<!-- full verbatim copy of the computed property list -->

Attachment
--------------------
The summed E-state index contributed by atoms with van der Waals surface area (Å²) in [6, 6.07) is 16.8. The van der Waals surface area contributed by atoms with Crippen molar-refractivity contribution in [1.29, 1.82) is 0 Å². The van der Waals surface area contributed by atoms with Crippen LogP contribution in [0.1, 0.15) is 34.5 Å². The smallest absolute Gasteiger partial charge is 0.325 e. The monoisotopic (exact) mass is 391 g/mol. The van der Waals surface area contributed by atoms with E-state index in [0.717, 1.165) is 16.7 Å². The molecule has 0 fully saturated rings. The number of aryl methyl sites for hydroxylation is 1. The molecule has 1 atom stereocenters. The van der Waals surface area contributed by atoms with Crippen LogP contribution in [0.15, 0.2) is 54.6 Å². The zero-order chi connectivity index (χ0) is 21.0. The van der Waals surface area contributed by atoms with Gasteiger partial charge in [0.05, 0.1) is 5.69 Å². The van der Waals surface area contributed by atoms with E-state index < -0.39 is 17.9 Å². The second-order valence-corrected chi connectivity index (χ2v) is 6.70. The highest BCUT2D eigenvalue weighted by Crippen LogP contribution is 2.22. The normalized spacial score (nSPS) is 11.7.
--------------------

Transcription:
The summed E-state index contributed by atoms with van der Waals surface area (Å²) in [6, 6.07) is 16.8. The van der Waals surface area contributed by atoms with Crippen molar-refractivity contribution in [1.29, 1.82) is 0 Å². The van der Waals surface area contributed by atoms with Crippen LogP contribution in [0.1, 0.15) is 34.5 Å². The smallest absolute Gasteiger partial charge is 0.325 e. The monoisotopic (exact) mass is 391 g/mol. The van der Waals surface area contributed by atoms with E-state index in [0.717, 1.165) is 16.7 Å². The molecule has 0 fully saturated rings. The number of aryl methyl sites for hydroxylation is 1. The molecule has 1 atom stereocenters. The van der Waals surface area contributed by atoms with Crippen LogP contribution in [0.15, 0.2) is 54.6 Å². The zero-order chi connectivity index (χ0) is 21.0. The van der Waals surface area contributed by atoms with Gasteiger partial charge in [0.05, 0.1) is 5.69 Å². The van der Waals surface area contributed by atoms with E-state index < -0.39 is 17.9 Å². The second-order valence-corrected chi connectivity index (χ2v) is 6.70. The highest BCUT2D eigenvalue weighted by Crippen LogP contribution is 2.22. The normalized spacial score (nSPS) is 11.7.